MOSCOW, September 22. /TASS/. Moscow regards the latest actions by Kosovo's police in the north of the territory as a provocation aimed at forcing Serbs out of the region, the Russian Foreign Ministry said in the wake of growing tensions in Kosovo.
"We find very worrisome the worsening situation in the northern areas of the Serbian Autonomous Province of Kosovo. Since September 20 Pristina's police, with the international missions connivance, have been creating hindrances to traffic across the administrative borer with the central part of Serbia on far-fetched pretexts and using force against civilians. In fact, this is an attempt by local Albanians to seize the Serbian enclaves of the province and put them under control. We regard these actions as provocations, further ethnic cleansing and attempts to force Serbs out of Kosovo," the statement runs.
The Russian Foreign Ministry said Kosovo's Albanian authorities "must immediately pull out their police forces from the northern areas of the province, put an end to sabotage and address settlement tasks in earnest."
"The fanning of tensions is fraught with major problems capable of undermining stability in the Balkans. We expect that Pristina's US and European patrons will exert sobering influence on their minions at last, thus avoiding a destructive scenario fraught with a threat to the whole region," the Foreign Ministry said.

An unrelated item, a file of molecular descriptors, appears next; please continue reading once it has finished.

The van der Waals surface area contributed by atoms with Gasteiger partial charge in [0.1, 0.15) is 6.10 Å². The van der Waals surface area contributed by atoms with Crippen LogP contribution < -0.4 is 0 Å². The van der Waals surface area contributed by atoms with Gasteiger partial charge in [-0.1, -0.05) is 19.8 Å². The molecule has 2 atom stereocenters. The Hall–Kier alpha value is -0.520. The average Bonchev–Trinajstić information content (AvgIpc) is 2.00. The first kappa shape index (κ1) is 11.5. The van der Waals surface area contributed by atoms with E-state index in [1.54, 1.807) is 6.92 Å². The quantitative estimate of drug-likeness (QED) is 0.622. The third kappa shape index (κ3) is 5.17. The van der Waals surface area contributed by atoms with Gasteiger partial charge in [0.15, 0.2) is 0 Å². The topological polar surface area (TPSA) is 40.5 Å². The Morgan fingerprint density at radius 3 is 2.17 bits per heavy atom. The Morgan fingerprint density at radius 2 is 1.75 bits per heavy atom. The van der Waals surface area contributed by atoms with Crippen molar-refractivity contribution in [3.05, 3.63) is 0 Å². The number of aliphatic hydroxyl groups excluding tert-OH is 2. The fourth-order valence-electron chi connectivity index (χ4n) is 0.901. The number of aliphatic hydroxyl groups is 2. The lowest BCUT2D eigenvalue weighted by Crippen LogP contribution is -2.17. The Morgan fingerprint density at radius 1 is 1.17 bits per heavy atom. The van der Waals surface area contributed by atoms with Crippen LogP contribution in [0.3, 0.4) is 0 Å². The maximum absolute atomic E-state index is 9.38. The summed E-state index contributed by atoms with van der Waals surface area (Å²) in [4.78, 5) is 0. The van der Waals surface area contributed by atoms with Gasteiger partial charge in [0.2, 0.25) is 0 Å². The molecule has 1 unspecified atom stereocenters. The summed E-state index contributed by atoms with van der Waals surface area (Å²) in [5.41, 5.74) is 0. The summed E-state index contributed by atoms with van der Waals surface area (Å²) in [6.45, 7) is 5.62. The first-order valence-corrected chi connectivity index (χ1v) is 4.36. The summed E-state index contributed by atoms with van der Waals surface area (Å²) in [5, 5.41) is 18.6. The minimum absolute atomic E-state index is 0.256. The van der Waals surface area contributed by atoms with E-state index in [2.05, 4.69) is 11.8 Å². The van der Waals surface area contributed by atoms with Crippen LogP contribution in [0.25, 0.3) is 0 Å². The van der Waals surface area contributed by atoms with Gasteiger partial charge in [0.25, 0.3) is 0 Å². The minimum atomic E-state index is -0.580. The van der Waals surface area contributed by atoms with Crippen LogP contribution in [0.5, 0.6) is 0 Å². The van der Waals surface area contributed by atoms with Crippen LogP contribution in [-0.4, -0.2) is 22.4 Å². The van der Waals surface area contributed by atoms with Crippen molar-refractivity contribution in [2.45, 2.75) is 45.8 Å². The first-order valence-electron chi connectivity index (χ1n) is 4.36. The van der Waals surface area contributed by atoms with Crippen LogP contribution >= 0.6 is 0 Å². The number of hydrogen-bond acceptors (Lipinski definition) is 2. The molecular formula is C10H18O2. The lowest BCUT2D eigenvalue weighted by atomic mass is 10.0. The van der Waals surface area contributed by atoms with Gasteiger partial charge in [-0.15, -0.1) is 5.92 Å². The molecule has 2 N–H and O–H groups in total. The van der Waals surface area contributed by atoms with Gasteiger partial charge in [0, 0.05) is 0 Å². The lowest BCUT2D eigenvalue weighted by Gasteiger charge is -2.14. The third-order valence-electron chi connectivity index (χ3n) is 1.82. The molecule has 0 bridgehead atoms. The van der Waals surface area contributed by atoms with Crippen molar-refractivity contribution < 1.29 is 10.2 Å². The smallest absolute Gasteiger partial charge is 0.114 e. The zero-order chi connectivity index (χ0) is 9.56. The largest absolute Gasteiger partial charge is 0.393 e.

It stressed that the UN-mandated Kosovo Force (KFOR) and also the EU Rule of Law Mission in Kosovo "once again are unable or reluctant to perform their function of maintaining peace and security in the territory."
"The latest surge of tensions was predictable, if one bears in mind the stagnation of the Kosovo settlement process. The European Union, which the UN General Assembly appointed to broker the dialogue between Belgrade and Pristina, has been taking no tangible moves to achieve shifts for the better, while the Kosovars' leaders blatantly refuse to comply with their obligations, including the key one regarding creation of a Community of Serb Municipalities," the Russian Foreign Ministry said.
Situation in Kosovo
On Monday morning, hundreds of Kosovar police, including snipers, established control of the Jarine and Brnjak crossings on the administrative border with central Serbia. Angry Serbs arrived by more than 400 cars to stage a peace protest. In the evening, the Kosovars fired tear gas. At the moment, protests by Serbs on the administrative border are continuing.
Serbia's Autonomous Province of Kosovo and Metohija unilaterally proclaimed independence in February 2008. Lately, it has made vigorous attempts to join international organizations, such as UNESCO and Interpol. More than 60 countries are opposed to Kosovo's recognition, among them Russia, India and China and five European Union member-states.